26 August 2014 5 Comments
Is it ever okay to lead people by the nose through a new experience, or does that make us control freaks? Let’s look at an example. Learn more.
14 August 2014 7 Comments
We’ve all seen scenario questions that are too obvious. But how can we make them more challenging? Let’s fix a boring question right now. Learn more.
14 July 2014 19 Comments
Elearning has genies, superheroes, and wizards. Live training has the all-knowing instructor. I say all of them should stop being so darned helpful. Learn more.
20 May 2014 27 Comments
How can you create a lively start to your course? Try these five techniques to get learners involved and kick up the pace. Learn more.
5 May 2014 5 Comments
You’ve decided a branching scenario will be part of your project. But how long should it be? See an example and some tips. Read more.
14 April 2014
Do you feel like you’re an assembly line worker in a course factory, expected to crank out training on demand? Break free of the assembly line with a strong kickoff meeting that puts you in charge. Learn more.
This quick, visual approach to instructional design helps you change what people do, not just what they know. It keeps your team members focused on a measurable business goal, and it can keep stakeholders from adding extraneous information. Read more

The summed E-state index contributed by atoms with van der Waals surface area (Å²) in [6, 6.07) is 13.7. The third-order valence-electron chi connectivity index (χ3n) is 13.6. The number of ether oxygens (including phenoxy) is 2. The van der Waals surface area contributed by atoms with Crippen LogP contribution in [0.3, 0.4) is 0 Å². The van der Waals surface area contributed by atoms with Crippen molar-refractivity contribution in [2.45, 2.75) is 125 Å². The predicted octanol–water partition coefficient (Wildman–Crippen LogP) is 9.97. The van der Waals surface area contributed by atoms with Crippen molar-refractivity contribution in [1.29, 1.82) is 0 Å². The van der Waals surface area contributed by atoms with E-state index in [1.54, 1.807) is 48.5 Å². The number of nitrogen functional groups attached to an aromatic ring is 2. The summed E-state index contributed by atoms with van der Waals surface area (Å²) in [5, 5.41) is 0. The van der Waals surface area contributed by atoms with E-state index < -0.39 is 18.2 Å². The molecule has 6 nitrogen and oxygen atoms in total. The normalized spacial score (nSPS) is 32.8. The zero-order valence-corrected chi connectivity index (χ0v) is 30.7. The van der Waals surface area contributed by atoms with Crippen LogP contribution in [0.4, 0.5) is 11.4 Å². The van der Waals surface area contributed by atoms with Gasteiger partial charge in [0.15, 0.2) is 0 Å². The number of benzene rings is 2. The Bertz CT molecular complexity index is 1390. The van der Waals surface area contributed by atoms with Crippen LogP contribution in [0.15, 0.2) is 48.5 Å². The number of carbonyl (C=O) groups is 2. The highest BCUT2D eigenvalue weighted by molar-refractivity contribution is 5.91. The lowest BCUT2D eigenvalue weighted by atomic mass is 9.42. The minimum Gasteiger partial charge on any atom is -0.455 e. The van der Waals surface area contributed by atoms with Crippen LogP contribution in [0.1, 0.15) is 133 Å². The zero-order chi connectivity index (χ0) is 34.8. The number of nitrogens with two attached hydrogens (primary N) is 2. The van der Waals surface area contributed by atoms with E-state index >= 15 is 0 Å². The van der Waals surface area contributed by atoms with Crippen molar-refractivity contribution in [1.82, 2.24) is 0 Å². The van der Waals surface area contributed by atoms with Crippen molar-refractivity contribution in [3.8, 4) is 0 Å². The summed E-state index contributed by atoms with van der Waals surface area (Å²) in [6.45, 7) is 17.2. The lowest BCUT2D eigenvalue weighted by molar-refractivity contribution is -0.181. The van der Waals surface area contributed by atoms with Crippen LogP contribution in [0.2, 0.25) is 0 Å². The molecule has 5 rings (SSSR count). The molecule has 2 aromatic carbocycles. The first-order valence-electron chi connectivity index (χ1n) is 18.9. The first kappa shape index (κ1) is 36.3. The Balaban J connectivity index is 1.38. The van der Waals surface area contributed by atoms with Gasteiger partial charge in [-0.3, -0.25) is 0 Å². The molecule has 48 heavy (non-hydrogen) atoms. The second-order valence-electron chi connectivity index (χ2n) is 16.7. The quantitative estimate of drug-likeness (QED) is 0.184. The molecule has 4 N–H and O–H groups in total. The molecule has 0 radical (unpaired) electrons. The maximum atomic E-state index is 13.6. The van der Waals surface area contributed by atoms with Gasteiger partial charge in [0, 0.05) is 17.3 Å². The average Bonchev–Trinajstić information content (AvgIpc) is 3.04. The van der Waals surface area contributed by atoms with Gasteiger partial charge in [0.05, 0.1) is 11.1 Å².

Why is so much elearning so boring? Because we’re obsessed with designing information when instead we should be designing experiences. We need to focus on what people need to do, not what they need to know. Read more
You’re a US Army sergeant in Afghanistan. Can you help a young lieutenant make a good impression on a Pashtun leader? That’s the challenge behind “Connect with Haji Kamal,” a thought-provoking branching scenario. Try the activity and learn how it was designed. Read more
Branching scenarios can be a pain to design. Happily, you can use a simple tool called Twine to easily draft the scenario and produce it. In this post we’ll look at a scenario that I wrote to demonstrate Twine’s basic features and to make a point about teaching through stories. Read more